• Look at the interviewer through your camera and not at yourself! It’s easy to become self conscious or get distracted by the small box containing your own face during a FaceTime, a Google hangout, or a Zoom call. While your face is one big distractor, also bear in mind where your computer and/or webcam are set up. A calm, distraction free setup behind your computer is equally important as what is behind you. Setting your computer in front of a blank wall can be best, and avoid facing a window where you may be tempted to look outside.
  • Without complete body language and limited gestures being performed that normally may in-person, it can be easy to want to race through a video interview. Don’t do this! Make sure you are thoroughly listening to the entire question before jumping in. It’s okay to take a breath before answering, nod your head in agreement and to show you’re understanding the question at hand.
  • Also make sure to speak in a steady, even speech cadence without rushing through what you are trying to communicate. 

Beth Gupta, Team Lead, Atlanta Division

  • While you’re testing out your video/audio set up, find  a friend who will let you run a mock call with them to ensure your background is showing the way you’d like, and that your microphone and speakers are working properly.  Sometimes wireless headphones can be finicky too, so determining what sounds most clear is often best facilitated only by testing with someone on the other end!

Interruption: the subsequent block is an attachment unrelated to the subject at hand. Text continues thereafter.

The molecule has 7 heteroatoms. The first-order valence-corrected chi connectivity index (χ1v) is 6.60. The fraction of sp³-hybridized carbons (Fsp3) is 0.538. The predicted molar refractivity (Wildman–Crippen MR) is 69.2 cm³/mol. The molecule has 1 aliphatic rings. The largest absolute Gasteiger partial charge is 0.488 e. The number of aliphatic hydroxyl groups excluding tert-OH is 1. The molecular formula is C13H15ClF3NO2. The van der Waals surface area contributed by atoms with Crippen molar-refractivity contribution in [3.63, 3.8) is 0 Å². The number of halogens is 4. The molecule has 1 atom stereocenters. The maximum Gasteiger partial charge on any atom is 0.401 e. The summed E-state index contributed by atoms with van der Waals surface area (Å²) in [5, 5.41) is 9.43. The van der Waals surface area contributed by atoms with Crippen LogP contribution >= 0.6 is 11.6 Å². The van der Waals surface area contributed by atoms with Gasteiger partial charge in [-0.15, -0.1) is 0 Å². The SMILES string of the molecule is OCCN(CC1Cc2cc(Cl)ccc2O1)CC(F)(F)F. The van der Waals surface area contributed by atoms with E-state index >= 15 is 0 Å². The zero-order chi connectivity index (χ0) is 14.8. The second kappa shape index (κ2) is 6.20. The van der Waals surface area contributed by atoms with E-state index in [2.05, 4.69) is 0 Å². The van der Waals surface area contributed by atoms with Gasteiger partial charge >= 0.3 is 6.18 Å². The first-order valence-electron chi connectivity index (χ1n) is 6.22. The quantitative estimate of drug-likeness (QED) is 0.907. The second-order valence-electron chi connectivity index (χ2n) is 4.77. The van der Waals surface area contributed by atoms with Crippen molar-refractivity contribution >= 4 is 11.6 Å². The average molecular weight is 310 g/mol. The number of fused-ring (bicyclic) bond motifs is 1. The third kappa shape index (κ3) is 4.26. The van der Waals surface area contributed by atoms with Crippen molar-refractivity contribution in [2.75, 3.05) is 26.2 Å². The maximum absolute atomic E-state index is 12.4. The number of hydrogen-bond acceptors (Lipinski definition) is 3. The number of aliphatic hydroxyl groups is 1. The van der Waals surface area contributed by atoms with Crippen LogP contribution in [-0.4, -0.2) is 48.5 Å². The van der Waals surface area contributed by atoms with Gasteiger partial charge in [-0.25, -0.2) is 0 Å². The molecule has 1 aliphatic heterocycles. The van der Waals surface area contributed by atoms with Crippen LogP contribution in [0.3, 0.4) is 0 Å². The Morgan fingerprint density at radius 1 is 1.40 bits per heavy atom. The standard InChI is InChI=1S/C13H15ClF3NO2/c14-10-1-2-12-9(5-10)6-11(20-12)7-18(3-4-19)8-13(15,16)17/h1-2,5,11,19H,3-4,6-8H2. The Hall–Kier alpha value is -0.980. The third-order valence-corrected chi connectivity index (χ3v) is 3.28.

• In addition to the above tips about setting up a distraction free space, don’t forget about pets! A barking dog or meowing cat may end up more distracting than cute in this context. If you’re setting up out of the house, know that what sounds like a low din to you while you’re in a coffee shop can be incredibly distracting when amplified through your microphone.  If you’re hoping to hide out in a hallway or a huge empty conference room, the echo can be tough. If you have the capability to blur your background while keeping yourself in focus on the video, that’s always a way to minimize possible visual distractions seen from the other side. It takes a little effort on the front end, but finding a quiet, echoless space and making sure background activity is calm is worth the early preparation.
  • One last helpful tip:  Adding on to Keagan’s earlier tip, most video platforms default to you seeing your interviewer in the large window, with a small square showing yourself.  Once the interview gets off the ground and you’re situated properly, swap that small square to either not show, or to show the interviewer instead of yourself.  When you see yourself in the camera, human nature is that your eyes tend to drift towards YOURSELF, as opposed to the person you SHOULD be looking at. Research in advance to see how your video platform’s default can be adjusted, so you don’t run into this issue.

We hope these tips are helpful! We’d also love to hear what you are doing to humanize the rapid digitization of our daily business lives. Above all, we hope everyone can maintain humanity and empathy for everyone out there attempting to find some semblance of normalcy during this tumultuous time. If digital interviewing is new to you, it’s okay to make light of the situation, and if an unforeseen technical – or any kind for that matter – difficulty arises, just own it, apologize, and move forward. This goes both ways. Remember that for many interviewers, this is all brand new as well. The more sensitivity we can offer to one another, the more successful our interviews and business outcomes will be. Don’t forget to ALWAYS thank your interviewer for their time and express gratitude for being accommodated digitally. Good luck, and let us know how it goes!